Holy, holy, holy. Sort of.

I love to travel. The only thing that’s kept me from visiting every country in the world is a shortage of funds. But I always heard that where there’s a will, there’s a way, and right now my wife and I are pinching pennies to fund a trip to Israel.
As usual, we have mixed motivations. It could be a male/female thing. We both long to visit Italy, too, but our imaginary itineraries are slightly different. Angela wants to immerse herself in magnificent museums and splendid churches, see some fountains and snag a piece of authentic Venetian-blown glass.
I’d want to fish in the canals of Venice and spend some quality time at the Colosseum in Rome pretending to be a gladiator. That’s just me.
Israel’s the same way. We both want to see the sites mentioned in the Bible, for sure. I mean what Christian wouldn’t want to see the place where Jesus spent his life and changed the world.
But my visit to Israel wouldn’t be a success if I didn’t see some things not included on standard tour itineraries. When I learned last winter that there was a McDonald’s at Armageddon, that sealed the deal. I was ready to go. And soon. I figured that if Mickey D’s (complete with Kosher menu) was already at Armageddon, “The End” was just around the corner.
I could see myself, pen in hand, sipping thick turkish coffee and munching a (pork-free) McMuffin as I sketched the outline for my new book, “Breakfast at Armageddon.”
The more I investigated Israeli tourism, the more excited I got. For all the wrong reasons. For instance, I knew the trip had to include a visit to Jesus’ birthplace in Bethlehem. But I really got stoked when I read tourist brochures that warned Bethlehem visitors to ditch the rental car and see the sights on a bus equipped with ... bulletproof windows.

I could picture myself there at Christmas as the choir sang “Oh, Little Town of Bethlehem” while sporting festive holiday body armor.

Way cool. Like a visit to the south side of Chicago, but safer.

Things got better when I read that Israeli officials were patting themselves on the back after reopening one of the traditional Jordan River sites where Jesus was believed to have been baptized. But the really big news was why the site had been closed to begin with.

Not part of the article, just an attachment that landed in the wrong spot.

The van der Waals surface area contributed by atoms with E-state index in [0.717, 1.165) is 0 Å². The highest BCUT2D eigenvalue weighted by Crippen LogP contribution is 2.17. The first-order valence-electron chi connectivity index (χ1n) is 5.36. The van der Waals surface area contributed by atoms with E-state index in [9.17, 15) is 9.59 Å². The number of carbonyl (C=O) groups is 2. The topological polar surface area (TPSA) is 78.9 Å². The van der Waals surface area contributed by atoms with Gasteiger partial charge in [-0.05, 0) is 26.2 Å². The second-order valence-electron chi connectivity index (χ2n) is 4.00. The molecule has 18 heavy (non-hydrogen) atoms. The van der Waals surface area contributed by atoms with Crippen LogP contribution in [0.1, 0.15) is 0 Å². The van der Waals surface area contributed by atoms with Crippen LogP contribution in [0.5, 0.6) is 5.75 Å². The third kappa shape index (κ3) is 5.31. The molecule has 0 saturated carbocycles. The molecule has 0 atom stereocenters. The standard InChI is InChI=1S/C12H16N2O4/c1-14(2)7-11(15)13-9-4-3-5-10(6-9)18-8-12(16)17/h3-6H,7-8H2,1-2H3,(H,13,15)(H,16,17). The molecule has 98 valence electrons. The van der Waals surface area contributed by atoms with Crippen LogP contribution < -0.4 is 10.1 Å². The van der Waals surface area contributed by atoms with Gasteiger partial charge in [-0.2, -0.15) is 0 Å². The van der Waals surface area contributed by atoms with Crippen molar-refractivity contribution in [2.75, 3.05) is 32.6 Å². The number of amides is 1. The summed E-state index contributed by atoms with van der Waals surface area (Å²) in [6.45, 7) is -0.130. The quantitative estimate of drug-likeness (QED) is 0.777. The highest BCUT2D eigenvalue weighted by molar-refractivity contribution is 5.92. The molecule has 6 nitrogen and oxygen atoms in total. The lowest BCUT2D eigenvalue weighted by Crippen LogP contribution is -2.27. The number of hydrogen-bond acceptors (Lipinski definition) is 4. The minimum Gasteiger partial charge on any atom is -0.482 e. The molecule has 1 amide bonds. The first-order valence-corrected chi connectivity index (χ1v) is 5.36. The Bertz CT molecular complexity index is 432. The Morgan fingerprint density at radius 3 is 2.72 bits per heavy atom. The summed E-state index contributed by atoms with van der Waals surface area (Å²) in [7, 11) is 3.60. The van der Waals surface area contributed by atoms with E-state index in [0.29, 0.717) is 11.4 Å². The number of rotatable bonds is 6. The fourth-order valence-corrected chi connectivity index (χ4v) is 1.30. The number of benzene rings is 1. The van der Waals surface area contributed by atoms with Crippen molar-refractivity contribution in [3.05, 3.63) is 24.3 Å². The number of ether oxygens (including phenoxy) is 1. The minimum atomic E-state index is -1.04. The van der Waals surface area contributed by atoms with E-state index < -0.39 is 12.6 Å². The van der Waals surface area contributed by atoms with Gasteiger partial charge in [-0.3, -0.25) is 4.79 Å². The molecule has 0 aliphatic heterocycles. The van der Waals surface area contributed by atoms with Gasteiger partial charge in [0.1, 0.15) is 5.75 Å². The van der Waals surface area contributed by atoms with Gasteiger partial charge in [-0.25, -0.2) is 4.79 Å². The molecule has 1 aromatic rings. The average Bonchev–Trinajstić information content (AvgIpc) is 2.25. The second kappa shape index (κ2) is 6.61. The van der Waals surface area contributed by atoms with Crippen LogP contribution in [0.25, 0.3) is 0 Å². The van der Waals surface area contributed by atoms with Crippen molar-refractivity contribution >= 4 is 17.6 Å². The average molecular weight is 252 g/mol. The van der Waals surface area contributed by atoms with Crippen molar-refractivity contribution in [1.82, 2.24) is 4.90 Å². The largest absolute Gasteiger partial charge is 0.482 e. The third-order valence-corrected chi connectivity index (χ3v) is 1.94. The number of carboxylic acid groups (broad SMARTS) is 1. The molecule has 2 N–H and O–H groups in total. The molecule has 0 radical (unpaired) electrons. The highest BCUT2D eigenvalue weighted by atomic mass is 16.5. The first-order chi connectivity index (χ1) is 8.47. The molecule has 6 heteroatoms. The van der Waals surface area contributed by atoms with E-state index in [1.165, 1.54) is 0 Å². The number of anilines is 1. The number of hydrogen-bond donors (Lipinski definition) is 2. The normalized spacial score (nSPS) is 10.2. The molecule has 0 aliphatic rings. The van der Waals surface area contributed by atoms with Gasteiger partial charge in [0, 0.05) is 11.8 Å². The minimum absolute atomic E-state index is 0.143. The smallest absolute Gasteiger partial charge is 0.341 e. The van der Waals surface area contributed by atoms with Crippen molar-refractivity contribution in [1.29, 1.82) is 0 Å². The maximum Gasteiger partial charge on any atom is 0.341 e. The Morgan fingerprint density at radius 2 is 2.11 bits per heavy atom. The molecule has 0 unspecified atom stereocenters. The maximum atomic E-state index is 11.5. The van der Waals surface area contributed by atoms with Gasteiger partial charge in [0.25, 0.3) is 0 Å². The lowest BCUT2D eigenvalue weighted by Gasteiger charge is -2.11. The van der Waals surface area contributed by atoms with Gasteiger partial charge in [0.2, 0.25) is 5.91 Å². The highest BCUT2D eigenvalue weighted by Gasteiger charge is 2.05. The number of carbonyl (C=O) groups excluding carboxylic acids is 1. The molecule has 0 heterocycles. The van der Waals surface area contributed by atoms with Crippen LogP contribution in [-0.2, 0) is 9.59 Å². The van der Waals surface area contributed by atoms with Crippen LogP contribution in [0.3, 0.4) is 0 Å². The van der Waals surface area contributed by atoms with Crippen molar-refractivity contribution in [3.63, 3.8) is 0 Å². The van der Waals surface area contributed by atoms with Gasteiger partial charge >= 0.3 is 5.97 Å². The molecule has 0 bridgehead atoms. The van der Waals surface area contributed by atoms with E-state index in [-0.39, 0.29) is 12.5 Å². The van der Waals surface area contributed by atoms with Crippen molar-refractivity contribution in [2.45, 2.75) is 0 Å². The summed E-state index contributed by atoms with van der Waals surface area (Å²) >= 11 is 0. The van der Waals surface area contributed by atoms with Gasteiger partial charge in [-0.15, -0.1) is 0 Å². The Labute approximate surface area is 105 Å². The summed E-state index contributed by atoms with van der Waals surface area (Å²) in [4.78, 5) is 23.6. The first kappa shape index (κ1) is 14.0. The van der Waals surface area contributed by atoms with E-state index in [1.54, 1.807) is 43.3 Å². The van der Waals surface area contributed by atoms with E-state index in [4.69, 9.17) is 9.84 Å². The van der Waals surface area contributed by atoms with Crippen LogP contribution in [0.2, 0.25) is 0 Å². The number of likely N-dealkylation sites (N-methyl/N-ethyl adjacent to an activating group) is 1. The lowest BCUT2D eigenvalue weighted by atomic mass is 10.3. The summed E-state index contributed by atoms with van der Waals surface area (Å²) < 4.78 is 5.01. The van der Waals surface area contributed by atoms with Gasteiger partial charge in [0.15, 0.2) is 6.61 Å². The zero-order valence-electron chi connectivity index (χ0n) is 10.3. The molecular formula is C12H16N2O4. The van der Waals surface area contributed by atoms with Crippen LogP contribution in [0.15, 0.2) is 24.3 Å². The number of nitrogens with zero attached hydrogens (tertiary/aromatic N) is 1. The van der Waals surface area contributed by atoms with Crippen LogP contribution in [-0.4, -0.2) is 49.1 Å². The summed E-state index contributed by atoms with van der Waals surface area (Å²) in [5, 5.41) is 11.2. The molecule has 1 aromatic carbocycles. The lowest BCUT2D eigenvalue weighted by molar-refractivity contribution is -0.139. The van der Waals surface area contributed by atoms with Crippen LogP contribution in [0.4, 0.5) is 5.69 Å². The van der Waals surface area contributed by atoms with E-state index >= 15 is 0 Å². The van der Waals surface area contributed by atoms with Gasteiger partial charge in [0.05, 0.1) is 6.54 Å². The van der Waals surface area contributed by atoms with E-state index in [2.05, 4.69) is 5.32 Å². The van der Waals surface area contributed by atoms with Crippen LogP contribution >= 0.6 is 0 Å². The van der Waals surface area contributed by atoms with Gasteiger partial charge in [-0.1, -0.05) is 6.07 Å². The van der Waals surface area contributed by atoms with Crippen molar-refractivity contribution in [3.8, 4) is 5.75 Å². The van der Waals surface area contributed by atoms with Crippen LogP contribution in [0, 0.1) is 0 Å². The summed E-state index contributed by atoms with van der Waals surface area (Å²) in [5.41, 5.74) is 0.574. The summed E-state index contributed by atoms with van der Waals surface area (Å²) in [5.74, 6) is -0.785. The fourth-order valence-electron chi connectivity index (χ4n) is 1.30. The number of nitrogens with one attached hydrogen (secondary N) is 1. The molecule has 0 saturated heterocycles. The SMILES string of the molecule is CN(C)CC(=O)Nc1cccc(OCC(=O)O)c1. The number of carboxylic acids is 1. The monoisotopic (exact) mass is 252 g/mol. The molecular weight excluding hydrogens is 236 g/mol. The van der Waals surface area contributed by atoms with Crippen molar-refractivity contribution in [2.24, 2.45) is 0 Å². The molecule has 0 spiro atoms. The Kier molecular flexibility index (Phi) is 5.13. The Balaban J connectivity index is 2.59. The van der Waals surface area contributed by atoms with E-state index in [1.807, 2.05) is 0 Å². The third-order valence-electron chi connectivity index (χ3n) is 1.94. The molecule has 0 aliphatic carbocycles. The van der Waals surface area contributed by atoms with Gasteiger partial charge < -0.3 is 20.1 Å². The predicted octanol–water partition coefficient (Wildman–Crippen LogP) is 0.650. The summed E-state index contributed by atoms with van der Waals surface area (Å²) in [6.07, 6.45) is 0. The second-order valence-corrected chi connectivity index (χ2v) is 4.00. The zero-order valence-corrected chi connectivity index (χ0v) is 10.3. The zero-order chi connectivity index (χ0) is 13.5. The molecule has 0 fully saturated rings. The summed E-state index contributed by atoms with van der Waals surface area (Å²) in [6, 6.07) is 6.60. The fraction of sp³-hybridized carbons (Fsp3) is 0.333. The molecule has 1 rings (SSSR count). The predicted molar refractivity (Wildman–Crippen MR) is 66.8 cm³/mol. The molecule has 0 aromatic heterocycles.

It was shut down so Israeli bomb squads could remove some recently discovered land mines. And you thought your neighborhood was tough.

Stories like that drove me to renew my passport, but the most recent bit of Israeli tourism news kicked my travel urge into overdrive.

The New Testament tells us that Jesus rode a donkey when he entered Jerusalem for his last few days on earth. Now tourists can enjoy that same experience (sort of) with a high-tech twist.

The Kfar Kedem historical park in northern Israeli now offers visitors a chance to slip into Biblical-era robes and headdresses and ride donkeys through exhibits showing how people lived in ancient Israel.

But that’s not the park’s biggest lure. This is: the tourist-toting donkeys have wi-fi-equipped collars around their necks. This allows tourists to whip out an iPad or iPod and share the holy happening instantly over the Internet.

Within a week of opening, the park was a smash hit. Easy to see why.

“You take some pictures, you want to change your picture on Facebook — you can do it,” said park manager Menachem Goldberg.

I say, “Saddle up, pilgrim.” And call the Guinness Book of World Records.

If things work out, I could be the first jackass to Facebook a friend from the back of a donkey.

(send your email comments to: alex@newnan.com)

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